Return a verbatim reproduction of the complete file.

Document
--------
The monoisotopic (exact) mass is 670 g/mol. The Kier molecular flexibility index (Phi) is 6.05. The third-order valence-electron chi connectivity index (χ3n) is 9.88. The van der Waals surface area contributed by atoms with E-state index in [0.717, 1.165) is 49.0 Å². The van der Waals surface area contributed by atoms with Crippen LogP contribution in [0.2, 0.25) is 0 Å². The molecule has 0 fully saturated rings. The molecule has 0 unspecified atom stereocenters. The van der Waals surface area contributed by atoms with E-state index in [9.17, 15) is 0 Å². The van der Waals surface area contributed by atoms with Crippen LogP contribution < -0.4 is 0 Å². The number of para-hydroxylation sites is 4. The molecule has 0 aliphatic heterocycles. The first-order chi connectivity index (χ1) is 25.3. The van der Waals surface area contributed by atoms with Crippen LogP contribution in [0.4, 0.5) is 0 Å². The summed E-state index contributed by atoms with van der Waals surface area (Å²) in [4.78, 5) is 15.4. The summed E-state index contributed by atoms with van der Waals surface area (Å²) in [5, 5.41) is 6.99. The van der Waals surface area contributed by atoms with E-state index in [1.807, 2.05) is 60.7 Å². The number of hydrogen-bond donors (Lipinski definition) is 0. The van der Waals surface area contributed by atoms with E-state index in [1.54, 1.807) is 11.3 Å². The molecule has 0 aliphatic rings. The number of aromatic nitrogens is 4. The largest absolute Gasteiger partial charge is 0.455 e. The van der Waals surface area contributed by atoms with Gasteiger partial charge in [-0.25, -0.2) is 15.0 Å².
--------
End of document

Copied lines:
The monoisotopic (exact) mass is 670 g/mol. The Kier molecular flexibility index (Phi) is 6.05. The third-order valence-electron chi connectivity index (χ3n) is 9.88. The van der Waals surface area contributed by atoms with E-state index in [0.717, 1.165) is 49.0 Å². The van der Waals surface area contributed by atoms with Crippen LogP contribution in [0.2, 0.25) is 0 Å². The molecule has 0 fully saturated rings. The molecule has 0 unspecified atom stereocenters. The van der Waals surface area contributed by atoms with E-state index in [9.17, 15) is 0 Å². The van der Waals surface area contributed by atoms with Crippen LogP contribution < -0.4 is 0 Å². The number of para-hydroxylation sites is 4. The molecule has 0 aliphatic heterocycles. The first-order chi connectivity index (χ1) is 25.3. The van der Waals surface area contributed by atoms with Crippen LogP contribution in [0.4, 0.5) is 0 Å². The summed E-state index contributed by atoms with van der Waals surface area (Å²) in [4.78, 5) is 15.4. The summed E-state index contributed by atoms with van der Waals surface area (Å²) in [5, 5.41) is 6.99. The van der Waals surface area contributed by atoms with E-state index in [1.807, 2.05) is 60.7 Å². The number of hydrogen-bond donors (Lipinski definition) is 0. The van der Waals surface area contributed by atoms with E-state index in [1.54, 1.807) is 11.3 Å². The molecule has 0 aliphatic rings. The number of aromatic nitrogens is 4. The largest absolute Gasteiger partial charge is 0.455 e. The van der Waals surface area contributed by atoms with Gasteiger partial charge in [-0.25, -0.2) is 15.0 Å².